Using Trauma-Informed Care to Guide Emergency Preparedness and ResponsePosted on by
Exposure to a traumatic event or set of circumstances can negatively affect a person’s mental, physical, social, emotional or spiritual well-being for a long time after the initial incident. We know that not all individuals respond to trauma in the same way and we know that individuals with a history of trauma, especially childhood trauma, are more likely to experience psychological distress and are at increased risk for the development of Post-traumatic Stress Disorder (PTSD) with future exposure to trauma.
The chemicals in our bodies change during stressful or traumatic situations
When the body is threatened, stress hormones are released to help you survive (fight or flight response). These hormones cause our bodies to minimize non-essential tasks, including growth, reproduction, and immune function and to maximize body functions that are necessary to prepare the body to fight or flee from a stressor. Functions such as breathing, heart rate and alertness are useful for the body to survive the stress. If someone is regularly exposed to trauma, stress hormones are repeatedly released and the brain can become exposed to these powerful stress hormones that would normally be present in the body for short periods of time. Over time repeated exposure to stress may cause your body’s natural stress response system to malfunction and can result in potentially unhealthy mental and physical responses to current or future stress. These responses can include irritability, emotional reactivity, intrusive thoughts about the event, emotional numbing and avoidance, loss of one’s sense of safety, or diminished capacity to trust others.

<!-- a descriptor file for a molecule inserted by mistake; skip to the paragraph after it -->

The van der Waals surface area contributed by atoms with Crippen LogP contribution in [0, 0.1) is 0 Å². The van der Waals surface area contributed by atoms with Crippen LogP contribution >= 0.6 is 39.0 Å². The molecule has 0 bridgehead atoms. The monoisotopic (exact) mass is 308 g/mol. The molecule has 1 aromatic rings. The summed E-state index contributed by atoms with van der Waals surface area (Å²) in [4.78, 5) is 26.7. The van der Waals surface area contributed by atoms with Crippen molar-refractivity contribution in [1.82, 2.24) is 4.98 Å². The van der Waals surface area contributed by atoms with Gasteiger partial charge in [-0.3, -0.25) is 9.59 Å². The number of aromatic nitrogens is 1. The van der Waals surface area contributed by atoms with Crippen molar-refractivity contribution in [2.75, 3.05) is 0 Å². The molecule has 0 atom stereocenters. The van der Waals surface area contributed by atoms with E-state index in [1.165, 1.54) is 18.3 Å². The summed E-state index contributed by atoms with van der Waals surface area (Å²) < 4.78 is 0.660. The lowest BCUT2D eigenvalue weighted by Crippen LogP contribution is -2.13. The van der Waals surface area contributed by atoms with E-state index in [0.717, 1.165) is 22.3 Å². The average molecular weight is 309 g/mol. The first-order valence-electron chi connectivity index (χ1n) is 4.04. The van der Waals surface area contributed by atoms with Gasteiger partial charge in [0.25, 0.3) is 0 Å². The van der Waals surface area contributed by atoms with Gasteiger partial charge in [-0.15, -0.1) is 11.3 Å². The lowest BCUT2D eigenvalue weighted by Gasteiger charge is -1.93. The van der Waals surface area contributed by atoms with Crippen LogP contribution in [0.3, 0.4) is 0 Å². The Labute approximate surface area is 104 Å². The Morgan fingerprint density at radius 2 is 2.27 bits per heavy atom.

Exposure to trauma can affect a person’s normal coping and stress management skills. A person’s mental health during an emergency may be impacted by:
- Direct exposure to the disaster, such as being evacuated or witnessing others (including family members) in life-threatening situations
- Prior experience with and exposure to trauma
- Pre-existing conditions, such as mental health conditions
- Socioeconomic factors, such as family resources available
- Family variables, for example, how parents react
Take trauma into account when responding to emergencies
When someone has experienced trauma, he or she can be re-traumatized if emergency medical service providers, healthcare professionals, and community service providers are not aware of and sensitive to the possibility of re-traumatization. Emergency responders should be aware that individuals and communities may have experienced a variety of traumas in their lives and need to consider a survivor’s physical, psychological, and emotional safety and well-being after a disaster.
Trauma-informed organizations and emergency responders need to be sensitive to the potential impact that widespread trauma can have on individuals. An essential underpinning of trauma informed care and approach is the awareness that procedures and interactions can be re-traumatizing.
Training emergency responders in trauma-informed care